Black Patches on the Tongue: Causes, Bad Effects and Treatment

This statement might sound strange, but it’s true: we all have certain expectations about how our mouth, teeth or tongue should look. When something looks different, it can be deeply uncomfortable, disturbing, and indicative of a more significant problem.

Black patches on the tongue are one such example. Your tongue is not supposed to have black patches, but they can happen. Fortunately, there are perfectly understandable reasons for black patches on the tongue. With proper care, you can immediately have these issues addressed. 

What are Black Patches on the Tongue?

In most cases, changes in the appearance of your tastebuds are responsible for black patches on your tongue. Tastebuds are usually visible to the human eye. They’re the little bumps on the surface of your tongue. If they are stained, your taste buds may appear black and clumped together. This is the most common reason your tongue may appear to have black spots.

Causes of Black Patches on the Tongue

Black patches on the tongue are unquestionably concerning. But a black patch on your tongue may have a perfectly reasonable cause, such as something you ate, drank, or smoked. Alternatively, black patches on the tongue could be a sign of something more serious.

Some of the causes of black patches on the tongue include:

Drinking a lot of coffee or tea or alcohol

The tannins in coffee, tea or alcohol are responsible for staining your teeth and gums. In some cases, they can also cause black patches on the tongue. However, if you drink many of these drinks, temporarily stopping that activity may result in the patches fading away. 

Tobacco use

The impacts of tobacco and how it stains your tongue and gums are well-documented. In some cases, black patches on a tongue can come from smoking.

Certain medication

Studies have found that some medications, including antibiotics, can turn your tongue black. This effect is usually temporary, but you should speak with your doctor if you notice this side effect occurring.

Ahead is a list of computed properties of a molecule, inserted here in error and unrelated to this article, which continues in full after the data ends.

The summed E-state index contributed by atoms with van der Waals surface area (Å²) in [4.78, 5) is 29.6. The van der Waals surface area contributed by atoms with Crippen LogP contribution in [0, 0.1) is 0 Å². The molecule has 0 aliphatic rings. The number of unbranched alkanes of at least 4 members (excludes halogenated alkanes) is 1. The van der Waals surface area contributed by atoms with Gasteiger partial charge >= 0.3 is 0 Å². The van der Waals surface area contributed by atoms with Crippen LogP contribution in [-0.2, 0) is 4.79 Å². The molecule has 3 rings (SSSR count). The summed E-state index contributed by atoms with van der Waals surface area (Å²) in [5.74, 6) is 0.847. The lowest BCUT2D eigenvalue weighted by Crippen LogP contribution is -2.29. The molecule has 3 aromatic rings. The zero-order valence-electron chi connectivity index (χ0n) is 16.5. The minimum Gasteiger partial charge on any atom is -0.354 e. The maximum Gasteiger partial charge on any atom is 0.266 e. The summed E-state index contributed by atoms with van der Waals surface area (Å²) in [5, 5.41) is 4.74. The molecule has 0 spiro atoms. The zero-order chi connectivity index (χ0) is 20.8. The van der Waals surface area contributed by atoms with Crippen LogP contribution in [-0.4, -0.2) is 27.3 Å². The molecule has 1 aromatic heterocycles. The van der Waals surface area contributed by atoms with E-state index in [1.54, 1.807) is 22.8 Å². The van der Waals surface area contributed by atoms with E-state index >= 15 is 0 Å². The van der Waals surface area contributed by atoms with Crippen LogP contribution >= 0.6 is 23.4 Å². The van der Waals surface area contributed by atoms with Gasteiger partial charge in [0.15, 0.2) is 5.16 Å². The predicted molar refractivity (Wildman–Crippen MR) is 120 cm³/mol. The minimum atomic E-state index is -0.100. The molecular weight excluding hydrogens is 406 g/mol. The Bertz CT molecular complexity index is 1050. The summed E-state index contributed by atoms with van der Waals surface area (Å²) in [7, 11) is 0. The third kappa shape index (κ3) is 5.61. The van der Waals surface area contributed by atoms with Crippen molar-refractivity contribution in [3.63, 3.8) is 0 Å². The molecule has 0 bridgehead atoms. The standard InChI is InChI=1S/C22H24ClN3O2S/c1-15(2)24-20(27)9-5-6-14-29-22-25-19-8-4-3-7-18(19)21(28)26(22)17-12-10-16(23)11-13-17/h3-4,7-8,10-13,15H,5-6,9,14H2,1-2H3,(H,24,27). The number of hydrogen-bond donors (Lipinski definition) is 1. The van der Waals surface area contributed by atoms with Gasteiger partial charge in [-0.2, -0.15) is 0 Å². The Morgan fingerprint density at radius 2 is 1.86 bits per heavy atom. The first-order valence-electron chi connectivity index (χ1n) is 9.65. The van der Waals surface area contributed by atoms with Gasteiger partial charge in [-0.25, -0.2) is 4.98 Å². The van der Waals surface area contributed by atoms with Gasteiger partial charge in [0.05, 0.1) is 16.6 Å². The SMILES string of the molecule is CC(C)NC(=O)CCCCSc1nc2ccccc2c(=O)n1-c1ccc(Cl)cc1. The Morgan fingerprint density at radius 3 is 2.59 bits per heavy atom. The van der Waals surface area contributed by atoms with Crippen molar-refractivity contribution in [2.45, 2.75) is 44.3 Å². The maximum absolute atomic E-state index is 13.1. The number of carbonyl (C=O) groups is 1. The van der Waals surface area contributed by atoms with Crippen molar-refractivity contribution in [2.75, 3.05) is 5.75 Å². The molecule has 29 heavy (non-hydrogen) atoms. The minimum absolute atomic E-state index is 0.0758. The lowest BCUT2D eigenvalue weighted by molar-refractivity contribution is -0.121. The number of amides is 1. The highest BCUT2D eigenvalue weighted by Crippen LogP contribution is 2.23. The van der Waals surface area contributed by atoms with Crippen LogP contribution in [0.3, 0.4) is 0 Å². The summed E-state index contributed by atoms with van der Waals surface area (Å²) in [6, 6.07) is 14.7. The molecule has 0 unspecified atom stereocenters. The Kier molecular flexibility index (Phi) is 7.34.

Some mouthwashes

Peroxide is a common substance in some mouthwashes that can stain certain body parts. In some cases, drinking mouthwashes with peroxide can damage the tongue and cause black patches to emerge. 

Tongue Cancer

Unfortunately, the emergence of black patches on your tongue can sometimes indicate cancer. Fortunately, this is relatively rare. However, if you have black patches that don’t go away with routine care or changes in diet, you should speak with your doctor or dentist immediately. 

Adverse Effects of Black Patches on the Tongue

In addition to being unsightly, a black patch on your tongue can lead to many negative physical impacts, including:

Bad breath

In some cases, bacteria can be a cause or effect of black patches. However, these bacteria can cause many other dental problems, including bad breath

Change in the way food tastes

Black patches often come with changes or damage to your tastebuds. As such, food and drinks can taste different and be much more unpleasant. 

Burning sensations

Black patches on a tongue can often cause a variety of other impacts, including a tingling or burning sensation. This is often tied to the cause of the black patches. By addressing the root cause, you can usually stop the burning sensation. 


The bacteria that causes black tongue can often also cause nausea. Alternatively, it is possible that a third cause — like drinking too much coffee or alcohol — is tied to nausea. 

Treatment Options For Black Patches On The Tongue

Once you have identified the cause of a black patch on the tongue, you can begin treatment.

Scrapping Or Brushing The Tongue

If the black patches have appeared as a result of food, drink or another staining, training your tongue with a physical cleaning effort may remove these black patches. 

Cutting Out Or Limited Your Intake of Alcohol, Coffee, Or Tea

Certain drinks can change the appearance of your tastebuds and result in black patches on the tongue. However, if you stop consuming these substances — or at least consume less of them — you may be able to reduce or remove the black spots. 

Stop Using Mouthwashes That Contain Peroxide

Peroxide reacts with your tastebuds and tongue in a way that can turn your tongue black. If you have black patches on your tongue and are using mouthwashes that contain peroxide, you should stop immediately. This may resolve any issues on your tongue that you continue to face. 

Regular Dental Check-Ups

Regular dental check-ups can help you identify the source of black patches on your tongue and get the treatment you need. Regular check-ups can also help you engage in proper dental hygiene. Doing so will keep your mouth clean and improve your oral health. 

Healthy Tongue, Healthy Life

A black patch on the tongue can be very concerning, but in many cases, there are perfectly normal reasons for developing such a black patch. Unfortunately, sometimes, the reason for a black patch can be indicative of something more serious. Other times, with proper care, you can immediately eliminate this issue.

Regardless of the reason, you should have any black patch treated immediately. If you are looking for a top-notch dentist, contact Bellevue Hill Dental to book an appointment and learn more about how we can help you address your mouth, dental or tongue problems. 

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